Friday, July 20, 2012

Antonella's Pizzeria

We've been to Antonella's Pizzeria a few times, for lunch and dinner, and I haven't written anything up yet, so here we go. Basically, Antonella's is the best place you'll go for certain things, but will leave you sorely disappointed on other things. I'll explain.
They've got a limited menu. Some might find this disappointing, but this is a blessing in disguise. All of the pasta items they do really well are on it. When ordering from their full dinner menu, stick to items that intersect with their lunch menu, and you'll never be disappointed. Great fresh-made manicotti and lasagna, and a red sauce that's as good as any you'll find at a fancier place.
Around the QCA, Antonella's is known for their deep dish and stuffed pizzas, which are supposedly pretty good, because of the QCA's relative proximity to Chicago (and the number of Chicago transplants that settle here). But don't miss the specialty thin-crust pizzas. We had an artichoke-spinach pizza with a white sauce, and it was excellent.
I recommend avoiding the seafood pastas. I ordered the seafood bowtie pasta and it was heartbreaking. It came swimming with about a quarter inch puddle of butter at the bottom of the dish (which was supposed to be a garlic-butter sauce). The shrimps were puny little baby shrimps that had just been warmed up slightly and sprinkled on top; the "crab" was just a handful of imitation crab strips that were mixed in. Sadly, this was what the waitress recommended, probably because it, along with the seafod alfredo, are among the priciest items on the menu.
So, Antonella's: great if you order wisely; deviate from their best dishes and you'll be sorry.


I've dropped behind on writing up my lunch date experiences, but yesterday was pretty good. Ganzo's in Davenport (3923 N. Brady) serves up a good Mexican menu, and more cheaply than some of the more popular competition. I've yet to try Azteca, Los Agaves, or La Flama, and I made the decision to take my sweetie here based on the menu and prices. Let me explain.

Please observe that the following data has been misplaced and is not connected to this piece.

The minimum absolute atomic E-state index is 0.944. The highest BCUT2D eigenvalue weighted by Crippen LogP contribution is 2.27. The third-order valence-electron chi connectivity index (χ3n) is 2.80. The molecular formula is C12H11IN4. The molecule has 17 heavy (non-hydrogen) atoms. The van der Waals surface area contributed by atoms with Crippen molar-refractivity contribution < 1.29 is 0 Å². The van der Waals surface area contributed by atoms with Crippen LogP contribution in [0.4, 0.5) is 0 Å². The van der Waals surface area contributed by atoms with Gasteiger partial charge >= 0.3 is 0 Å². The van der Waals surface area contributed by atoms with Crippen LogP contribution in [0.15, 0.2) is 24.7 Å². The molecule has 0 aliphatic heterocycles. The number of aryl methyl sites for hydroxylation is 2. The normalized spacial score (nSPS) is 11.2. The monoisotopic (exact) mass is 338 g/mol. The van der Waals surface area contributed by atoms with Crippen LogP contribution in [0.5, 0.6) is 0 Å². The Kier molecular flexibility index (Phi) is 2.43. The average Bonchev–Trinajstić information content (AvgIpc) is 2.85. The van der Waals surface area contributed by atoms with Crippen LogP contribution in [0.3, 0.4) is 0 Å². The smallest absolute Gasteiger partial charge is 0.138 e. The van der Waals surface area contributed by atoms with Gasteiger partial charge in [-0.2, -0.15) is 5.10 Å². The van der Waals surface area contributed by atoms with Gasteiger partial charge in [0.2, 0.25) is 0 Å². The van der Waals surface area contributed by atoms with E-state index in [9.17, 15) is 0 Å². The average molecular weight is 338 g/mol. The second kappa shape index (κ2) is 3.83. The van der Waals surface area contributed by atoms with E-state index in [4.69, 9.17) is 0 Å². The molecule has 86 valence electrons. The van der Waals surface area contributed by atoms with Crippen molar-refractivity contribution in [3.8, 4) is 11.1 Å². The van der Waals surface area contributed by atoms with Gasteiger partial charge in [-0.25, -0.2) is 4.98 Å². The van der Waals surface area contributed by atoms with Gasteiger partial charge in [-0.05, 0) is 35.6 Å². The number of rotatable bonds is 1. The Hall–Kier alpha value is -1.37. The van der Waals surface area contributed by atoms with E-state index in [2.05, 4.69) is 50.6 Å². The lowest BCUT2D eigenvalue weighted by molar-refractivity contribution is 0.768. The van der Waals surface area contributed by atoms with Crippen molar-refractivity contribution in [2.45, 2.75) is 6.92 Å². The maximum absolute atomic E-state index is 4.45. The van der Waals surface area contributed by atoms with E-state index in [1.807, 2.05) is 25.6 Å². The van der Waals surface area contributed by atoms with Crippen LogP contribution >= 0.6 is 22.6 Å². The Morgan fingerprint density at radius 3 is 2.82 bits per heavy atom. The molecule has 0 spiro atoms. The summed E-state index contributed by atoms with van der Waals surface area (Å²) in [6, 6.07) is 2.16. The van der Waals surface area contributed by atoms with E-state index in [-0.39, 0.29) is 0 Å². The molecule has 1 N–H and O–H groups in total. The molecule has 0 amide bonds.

First, the main menu items across Mexican restaurants are pretty similar, so prices were a bit of an issue. Ganzo's charges a little less, probably because they are a little off the beaten path, away from some of your bigger shopping areas and downtown. Second, Ganzo's was the only place that had menudo on the menu. I'm not personally a big fan of menudo, but my rationale is that if they have the "guts" (pun intended) to put it on the menu, then maybe they know what they're doing.
I wasn't disappointed. Their menu has changed from their current online menu and my sweetie got something like a "mini chura" or something like that. Basically, it was a burrito without the refried beans. It wasn't too exciting, but the meat was at least well-seasoned. I got the Ganzo #4 lunch special (tamale and 2 beef enchiladas). This was very good. The tamale was done right (I've been places where they just bring you out a cornmeal tube with almost no meat in it). It came wrapped in its husk; the masa was moist, and the shredded pork was tasty. The enchiladas were very good, and the sauce was slightly thickened, so it didn't run all over everything on the plate.
They also have a lunch taco bar, if you're the sort that's in a hurry at lunch, or in case you're just really flippin hungry. 

Thursday, March 22, 2012

Woodfire Grill

Last week, our "lunch date" was a dinner date thanks to the in-town babysitting help of Grandma and Grandpa, so we went to the Woodfire Grill, 131 W 2nd St., Davenport. One major upside to the Woodfire is the decor and atmosphere. It was upscale and modern, yet comfortable and inviting so that you would feel at home wearing jeans. For our appetizer we had the pepperjack crab dip, and it was delicious. For dinner, I ordered the pork chop, which had a very nice presentation, but could have used a bit more seasoning before cooking, and was slightly overdone for my personal taste. Jane had the ribs, which were also well presented, and tasted good, but could have used slightly more sauce. It was sort of like they were going in between a smoky, dry rubbed, Texas-style rib and a smothered, moist, St. Louis style rib, and would have been more successful picking one direction and sticking to it, but I appreciate the creativity. The drunken ribeye looked enticing, but I'm a bit of a purist with my steak, and shied away from a steak covered in sauce. Several of the "American Classics" also looked good. Also, maybe it was just the night we were there and the time of evening, but the horseradish mashed potatoes were very thick and it was difficult to detect the horseradish. The atmosphere makes it worth another try, but not before making our way around other local favorites.